Exploring in-service Zimbabwean mathematics teachers’ preparedness to incorporate ethnomathematics approaches to geometry teaching and learning.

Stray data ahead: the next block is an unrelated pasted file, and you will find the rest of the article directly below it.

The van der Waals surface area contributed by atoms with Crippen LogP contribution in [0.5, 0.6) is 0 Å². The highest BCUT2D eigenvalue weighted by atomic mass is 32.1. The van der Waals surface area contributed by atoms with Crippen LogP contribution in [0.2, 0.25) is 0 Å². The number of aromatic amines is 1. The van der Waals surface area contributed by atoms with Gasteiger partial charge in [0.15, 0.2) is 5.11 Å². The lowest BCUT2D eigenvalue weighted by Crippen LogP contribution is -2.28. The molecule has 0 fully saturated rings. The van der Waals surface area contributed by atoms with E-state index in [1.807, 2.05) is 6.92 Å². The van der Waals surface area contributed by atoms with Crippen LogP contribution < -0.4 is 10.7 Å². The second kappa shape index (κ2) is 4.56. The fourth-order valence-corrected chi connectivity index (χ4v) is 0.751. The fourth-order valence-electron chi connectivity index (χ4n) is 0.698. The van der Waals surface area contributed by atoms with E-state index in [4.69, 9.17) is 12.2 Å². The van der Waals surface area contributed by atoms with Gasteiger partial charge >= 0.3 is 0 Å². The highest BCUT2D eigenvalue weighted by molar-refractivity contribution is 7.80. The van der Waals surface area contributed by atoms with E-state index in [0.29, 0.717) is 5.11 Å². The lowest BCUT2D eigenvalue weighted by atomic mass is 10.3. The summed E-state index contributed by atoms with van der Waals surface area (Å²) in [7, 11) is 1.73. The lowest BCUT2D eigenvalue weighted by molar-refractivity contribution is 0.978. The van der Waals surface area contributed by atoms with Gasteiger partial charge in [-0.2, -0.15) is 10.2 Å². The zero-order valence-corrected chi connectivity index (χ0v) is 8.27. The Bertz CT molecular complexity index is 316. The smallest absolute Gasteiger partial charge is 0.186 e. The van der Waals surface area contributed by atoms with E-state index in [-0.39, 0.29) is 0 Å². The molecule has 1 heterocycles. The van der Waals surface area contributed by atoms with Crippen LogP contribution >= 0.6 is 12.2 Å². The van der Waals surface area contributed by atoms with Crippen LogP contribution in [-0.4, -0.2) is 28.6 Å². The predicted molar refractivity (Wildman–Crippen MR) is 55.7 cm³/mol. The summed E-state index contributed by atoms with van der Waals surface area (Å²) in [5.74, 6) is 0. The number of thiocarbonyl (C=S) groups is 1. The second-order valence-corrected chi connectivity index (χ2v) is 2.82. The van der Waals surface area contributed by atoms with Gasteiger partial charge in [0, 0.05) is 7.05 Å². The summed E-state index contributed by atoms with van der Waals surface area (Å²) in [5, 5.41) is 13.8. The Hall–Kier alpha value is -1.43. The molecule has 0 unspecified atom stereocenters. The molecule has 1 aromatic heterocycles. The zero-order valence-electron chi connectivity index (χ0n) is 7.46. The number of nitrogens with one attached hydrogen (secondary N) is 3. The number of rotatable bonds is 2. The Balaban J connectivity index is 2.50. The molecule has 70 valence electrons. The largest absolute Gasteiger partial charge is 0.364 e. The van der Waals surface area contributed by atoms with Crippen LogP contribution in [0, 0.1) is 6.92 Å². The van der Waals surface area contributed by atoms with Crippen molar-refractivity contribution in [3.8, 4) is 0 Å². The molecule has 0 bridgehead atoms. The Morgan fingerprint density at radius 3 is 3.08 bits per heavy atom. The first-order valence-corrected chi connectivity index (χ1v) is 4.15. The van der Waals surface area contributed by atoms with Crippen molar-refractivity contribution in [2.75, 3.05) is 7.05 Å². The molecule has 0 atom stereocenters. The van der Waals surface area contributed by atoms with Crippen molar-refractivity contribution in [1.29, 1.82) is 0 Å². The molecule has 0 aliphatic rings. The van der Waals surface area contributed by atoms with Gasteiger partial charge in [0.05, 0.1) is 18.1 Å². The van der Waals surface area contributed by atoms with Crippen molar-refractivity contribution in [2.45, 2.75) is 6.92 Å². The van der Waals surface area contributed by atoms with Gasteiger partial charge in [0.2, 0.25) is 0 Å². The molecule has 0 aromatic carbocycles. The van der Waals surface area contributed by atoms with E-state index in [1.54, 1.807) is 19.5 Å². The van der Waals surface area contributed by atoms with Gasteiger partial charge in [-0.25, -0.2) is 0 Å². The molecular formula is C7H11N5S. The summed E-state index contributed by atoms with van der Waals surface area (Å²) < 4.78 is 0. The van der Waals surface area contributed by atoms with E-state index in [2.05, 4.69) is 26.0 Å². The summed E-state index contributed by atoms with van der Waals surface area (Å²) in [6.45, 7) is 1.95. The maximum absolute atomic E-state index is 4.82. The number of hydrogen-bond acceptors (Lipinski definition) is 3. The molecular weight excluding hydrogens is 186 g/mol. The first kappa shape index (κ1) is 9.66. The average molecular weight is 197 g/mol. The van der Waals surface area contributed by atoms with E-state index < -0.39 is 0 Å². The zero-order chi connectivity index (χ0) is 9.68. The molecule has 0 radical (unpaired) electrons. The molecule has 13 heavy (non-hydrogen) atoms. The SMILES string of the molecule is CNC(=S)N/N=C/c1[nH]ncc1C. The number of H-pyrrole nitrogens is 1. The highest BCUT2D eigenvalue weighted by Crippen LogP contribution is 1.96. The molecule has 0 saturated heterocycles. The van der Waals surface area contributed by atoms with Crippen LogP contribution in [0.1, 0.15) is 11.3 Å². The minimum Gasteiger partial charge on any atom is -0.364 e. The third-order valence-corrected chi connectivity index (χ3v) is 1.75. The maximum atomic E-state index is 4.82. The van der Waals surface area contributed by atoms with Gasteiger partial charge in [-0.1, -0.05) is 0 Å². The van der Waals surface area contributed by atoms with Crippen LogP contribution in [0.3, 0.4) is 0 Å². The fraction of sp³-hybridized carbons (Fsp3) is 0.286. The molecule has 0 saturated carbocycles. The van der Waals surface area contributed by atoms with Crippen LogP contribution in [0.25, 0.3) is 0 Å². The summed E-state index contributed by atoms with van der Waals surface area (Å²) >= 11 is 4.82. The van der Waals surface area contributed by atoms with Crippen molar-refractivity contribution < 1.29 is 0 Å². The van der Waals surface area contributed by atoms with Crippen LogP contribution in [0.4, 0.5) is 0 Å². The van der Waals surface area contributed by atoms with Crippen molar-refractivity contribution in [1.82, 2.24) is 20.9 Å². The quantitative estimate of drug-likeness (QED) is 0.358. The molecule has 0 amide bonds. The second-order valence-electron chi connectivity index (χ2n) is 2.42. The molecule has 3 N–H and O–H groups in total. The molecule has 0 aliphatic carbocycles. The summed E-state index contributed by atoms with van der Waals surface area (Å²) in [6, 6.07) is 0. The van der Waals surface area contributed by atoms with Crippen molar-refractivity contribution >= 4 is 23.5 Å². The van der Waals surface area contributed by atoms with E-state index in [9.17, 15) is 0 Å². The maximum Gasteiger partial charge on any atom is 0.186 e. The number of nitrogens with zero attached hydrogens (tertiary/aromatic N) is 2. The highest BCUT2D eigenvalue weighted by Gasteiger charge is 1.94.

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Geometry teachers and learners in Zimbabwe come from a wide range of cultural and social backgrounds. This provides opportunities and challenges in the teaching and learning of geometry. The wide variety of cultural and social backgrounds that the learners bring into the geometry classroom point towards the teachers’ use of learners’ prior knowledge and other cultural experiences as well as activities to improve their performance. The integration of ethnomathematics approaches into the teaching of geometry is beneficial for pedagogical purposes, specifically for improving learners’ performance in geometry. This study explored in-service mathematics teachers’ preparedness to integrate ethnomathematics approaches into the teaching and learning of geometry. The research was grounded, hypothetically, in social constructivism views of mathematics teaching and learning. Using a pragmatist research paradigm, this convergent parallel mixed methods study involved a questionnaire and focus group discussions with forty second year in-service teachers enrolled in a three-year Bachelor of Science Education Honours program. Proportional stratified random sampling was employed to select the participating teachers for the questionnaire, whilst research based recruitment was used for the focus group discussions. The forty teachers who were involved in the completion of the questionnaires formed the five focus groups. Data was analysed in an endeavour to determine the teacher’s training on geometry and ethnomathematics approaches. Further, teachers’ views towards the integration of ethnomathematics approaches and challenges faced on the integration of ethnomathematics approaches into the teaching of geometry were also analysed. Inductive data analysis and interpretive data analysis were employed in this study for qualitative and quantitative data analysis respectively. Findings show that both traditional and learner-centred approaches were used by their lecturers during their teacher training period. The approaches that were used during their training were the same that they were using in schools to teach geometry. Findings also show that some of the teachers were not adequately trained to teach geometry. Teachers indicated that they did not do any specific course on ethnomathematics approaches and on how to integrate it into the teaching of geometry. The study also reveals that most of the teachers were of the view that ethnomathematics approaches should be integrated into the teaching of geometry because of the various benefits associated with its use. The study reveals that some of the teachers are using the principles of ethnomathematics approaches such as teaching geometry that builds on learners’ prior knowledge, background and the role that learners’ cultural background as well as the environment play during their learning. However, teachers face various challenges in the integration of ethnomathematics approaches into the teaching of geometry, such as, lack of resources, cultural diversity, lack of geometrical content knowledge, lack of knowledge on ethnomathematics approaches and resistance to change by both teachers and learners. The role of teachers in the integration of ethnomathematics approaches into the teaching of geometry is of great significance. It is suggested that the government should take greater responsibility to involve the teachers in syllabus development with clear goals and content, develop teachers’ capacity in integrating ethnomathematics approaches when teaching and provide teaching and learning resources for successful integration.